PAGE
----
After two years working as the second African-American ever promoted to head of editorial, Elaine Welterworth has stepped down as Editor-in-Chief of Teen Vogue last Thursday.
As first reported by The Hollywood Reporter, Welterworth announced her resignation in an internal email to staff and confirmed signing with the Creative Artists Agency (CAA).
She announced her resignation publicly via Instagram on Jan 14th.
When I moved to New York City at 21 as an editorial intern, my greatest dream was to become Editor-in-Chief. It was a goal too intimidating to even say aloud. I was convinced it was totally out of reach for someone with no connections, no trust fund, and no fancy clothes. I pursued the path anyway. Eventually, I started believing the vision placed inside of me. I learned to shrug off the fear of failure, and how to refuse the urge to shrink—even when I was asked to. . Now, at 31, God has broken the glass ceiling on all of my wildest childhood dreams. My bucket list is all checked off and somewhere along the way I’ve managed to join the ranks of unstoppable women who’ve, throughout history, stared back into the face of the unknown and decided to MAKE IT HAPPEN. . Now, it is time to dream even bigger. . After six life-changing years at Conde Nast, I’ve decided to leave the company. Leading @TeenVogue at a time such as this, alongside some of the most talented people in the industry has been the most rewarding experience of my editorial career. It has helped me discover how to use my voice to empower young people and girls. This will continue to be a major focus for me as I take my next step—because beyond the compelling covers, and groundbreaking conversations we started online, cultivating this incredible community is what I am most proud of. . You are a beautiful, inclusive tribe of thinkers, doers, and dreamers who challenge me to be better every day. Getting to know you, both online and in person, has been the absolute greatest joy of my job. And I’m excited to take you all along for the ride into my next chapter. . What I know now that I didn’t know at 21 is that life is a series of dreams realized. There is no destination, but there will be breakthrough after breakthrough along the way. Our greatest obligation is to keep reaching, to continue growing, to push beyond what seems possible, to live outside the boxes created for us. That is exactly what 2018 is about for me, and for all of us. I’m beyond excited for what the future holds—if 2017 taught us anything, it’s to never underestimate the power of a black woman…✌?❤️✊? #TeenVogueForever #ontothenext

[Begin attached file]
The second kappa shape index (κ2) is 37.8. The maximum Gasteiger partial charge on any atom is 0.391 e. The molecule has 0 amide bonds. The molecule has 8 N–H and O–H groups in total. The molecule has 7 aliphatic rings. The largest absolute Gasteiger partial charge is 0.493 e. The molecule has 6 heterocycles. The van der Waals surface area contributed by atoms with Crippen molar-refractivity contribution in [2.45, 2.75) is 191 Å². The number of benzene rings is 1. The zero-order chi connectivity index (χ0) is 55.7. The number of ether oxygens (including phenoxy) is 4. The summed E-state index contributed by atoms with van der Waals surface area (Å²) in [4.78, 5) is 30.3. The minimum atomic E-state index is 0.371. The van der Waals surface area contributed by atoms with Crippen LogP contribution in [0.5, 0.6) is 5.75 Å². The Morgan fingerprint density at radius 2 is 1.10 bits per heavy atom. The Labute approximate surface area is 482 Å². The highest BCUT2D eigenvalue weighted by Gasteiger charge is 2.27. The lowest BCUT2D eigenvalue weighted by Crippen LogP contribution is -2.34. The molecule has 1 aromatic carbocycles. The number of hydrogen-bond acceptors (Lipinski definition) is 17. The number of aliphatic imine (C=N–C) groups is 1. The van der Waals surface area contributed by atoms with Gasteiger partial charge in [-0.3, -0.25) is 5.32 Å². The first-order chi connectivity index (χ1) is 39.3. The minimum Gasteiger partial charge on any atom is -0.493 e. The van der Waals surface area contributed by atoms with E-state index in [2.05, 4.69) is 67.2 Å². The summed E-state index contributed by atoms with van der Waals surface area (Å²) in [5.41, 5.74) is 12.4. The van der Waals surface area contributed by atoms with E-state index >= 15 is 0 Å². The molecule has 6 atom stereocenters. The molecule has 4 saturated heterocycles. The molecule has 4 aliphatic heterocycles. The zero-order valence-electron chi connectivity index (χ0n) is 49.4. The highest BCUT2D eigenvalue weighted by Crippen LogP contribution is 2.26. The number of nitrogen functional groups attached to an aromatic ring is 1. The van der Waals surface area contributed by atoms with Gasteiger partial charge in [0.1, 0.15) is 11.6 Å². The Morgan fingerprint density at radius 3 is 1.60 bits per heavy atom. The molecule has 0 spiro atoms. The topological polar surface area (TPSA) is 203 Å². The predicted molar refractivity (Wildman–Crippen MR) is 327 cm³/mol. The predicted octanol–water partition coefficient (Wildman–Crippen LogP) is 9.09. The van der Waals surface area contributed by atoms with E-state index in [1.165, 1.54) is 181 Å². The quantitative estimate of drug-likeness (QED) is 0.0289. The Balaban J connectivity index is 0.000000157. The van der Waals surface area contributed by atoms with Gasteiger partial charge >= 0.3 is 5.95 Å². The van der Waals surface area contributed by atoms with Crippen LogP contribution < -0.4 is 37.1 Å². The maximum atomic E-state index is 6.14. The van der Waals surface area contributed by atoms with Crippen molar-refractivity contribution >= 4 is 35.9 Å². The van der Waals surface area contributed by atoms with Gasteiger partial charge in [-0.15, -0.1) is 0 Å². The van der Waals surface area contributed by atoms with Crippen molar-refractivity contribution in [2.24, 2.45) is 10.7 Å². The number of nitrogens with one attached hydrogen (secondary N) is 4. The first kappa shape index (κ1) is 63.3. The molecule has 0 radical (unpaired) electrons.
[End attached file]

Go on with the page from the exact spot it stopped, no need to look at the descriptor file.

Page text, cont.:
Welterworth became publisher Conde Nast youngest-ever-editor and second African-American to serve as editor-in-chief of Conde Nast publication in April 2016. Since then, she had expanded the Tenn Vogue brand to include progressive coverage of politics, social justice, and feminism alongside fashion, beauty and pop culture.
” Our greatest obligation is to keep reaching, to continue growing, to push beyond what seems possible, to live outside the boxes created for us. That is exactly what 2018 is about for me, and for all of us” said Welterworth in an Instagram post.
Not only was she responsible for managing Teen Vogue, Welterworth has made a cameo appearance in the show Black-ish and had co-written an episode of Yara Shahidi’s Grown-ish, the sister show to Black-ish.
Digital editorial director of Teen Vogue, Philip Picardi, will serve as Chief Content Officer at Teen Vogue following her departure said Digiday.